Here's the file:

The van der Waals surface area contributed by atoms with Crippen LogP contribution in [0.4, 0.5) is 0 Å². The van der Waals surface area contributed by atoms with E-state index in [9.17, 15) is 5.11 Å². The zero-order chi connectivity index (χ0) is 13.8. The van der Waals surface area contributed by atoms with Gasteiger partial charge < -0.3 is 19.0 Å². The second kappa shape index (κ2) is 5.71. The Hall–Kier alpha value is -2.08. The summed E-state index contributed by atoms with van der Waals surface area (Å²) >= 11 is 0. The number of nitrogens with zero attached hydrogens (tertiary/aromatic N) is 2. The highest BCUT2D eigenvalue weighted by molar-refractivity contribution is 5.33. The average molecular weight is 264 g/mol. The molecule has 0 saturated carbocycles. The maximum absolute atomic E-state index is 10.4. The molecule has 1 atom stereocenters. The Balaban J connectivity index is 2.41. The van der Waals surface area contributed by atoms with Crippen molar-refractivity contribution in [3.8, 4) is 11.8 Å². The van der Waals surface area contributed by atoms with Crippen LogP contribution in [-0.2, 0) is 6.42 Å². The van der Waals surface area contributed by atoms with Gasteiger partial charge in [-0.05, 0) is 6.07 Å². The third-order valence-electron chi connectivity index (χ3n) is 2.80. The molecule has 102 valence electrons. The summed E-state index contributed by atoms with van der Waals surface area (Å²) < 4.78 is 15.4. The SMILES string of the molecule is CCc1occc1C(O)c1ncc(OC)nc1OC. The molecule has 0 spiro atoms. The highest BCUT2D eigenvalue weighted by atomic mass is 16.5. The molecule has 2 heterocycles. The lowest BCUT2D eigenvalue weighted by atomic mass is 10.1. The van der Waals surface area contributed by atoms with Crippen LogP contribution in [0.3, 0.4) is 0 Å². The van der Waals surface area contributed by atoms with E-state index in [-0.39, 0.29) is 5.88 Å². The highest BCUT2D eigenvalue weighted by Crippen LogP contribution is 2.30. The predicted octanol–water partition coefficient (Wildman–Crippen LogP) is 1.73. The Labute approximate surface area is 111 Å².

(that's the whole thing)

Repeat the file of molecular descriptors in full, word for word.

The van der Waals surface area contributed by atoms with Crippen LogP contribution in [0.4, 0.5) is 0 Å². The van der Waals surface area contributed by atoms with E-state index in [9.17, 15) is 5.11 Å². The zero-order chi connectivity index (χ0) is 13.8. The van der Waals surface area contributed by atoms with Gasteiger partial charge < -0.3 is 19.0 Å². The second kappa shape index (κ2) is 5.71. The Hall–Kier alpha value is -2.08. The summed E-state index contributed by atoms with van der Waals surface area (Å²) >= 11 is 0. The number of nitrogens with zero attached hydrogens (tertiary/aromatic N) is 2. The highest BCUT2D eigenvalue weighted by molar-refractivity contribution is 5.33. The average molecular weight is 264 g/mol. The molecule has 0 saturated carbocycles. The maximum absolute atomic E-state index is 10.4. The molecule has 1 atom stereocenters. The Balaban J connectivity index is 2.41. The van der Waals surface area contributed by atoms with Crippen molar-refractivity contribution in [3.8, 4) is 11.8 Å². The van der Waals surface area contributed by atoms with Crippen LogP contribution in [-0.2, 0) is 6.42 Å². The van der Waals surface area contributed by atoms with Gasteiger partial charge in [-0.05, 0) is 6.07 Å². The third-order valence-electron chi connectivity index (χ3n) is 2.80. The molecule has 102 valence electrons. The summed E-state index contributed by atoms with van der Waals surface area (Å²) < 4.78 is 15.4. The SMILES string of the molecule is CCc1occc1C(O)c1ncc(OC)nc1OC. The molecule has 0 spiro atoms. The highest BCUT2D eigenvalue weighted by atomic mass is 16.5. The molecule has 2 heterocycles. The lowest BCUT2D eigenvalue weighted by atomic mass is 10.1. The van der Waals surface area contributed by atoms with Crippen LogP contribution in [0.3, 0.4) is 0 Å². The van der Waals surface area contributed by atoms with E-state index in [-0.39, 0.29) is 5.88 Å². The highest BCUT2D eigenvalue weighted by Crippen LogP contribution is 2.30. The predicted octanol–water partition coefficient (Wildman–Crippen LogP) is 1.73. The Labute approximate surface area is 111 Å².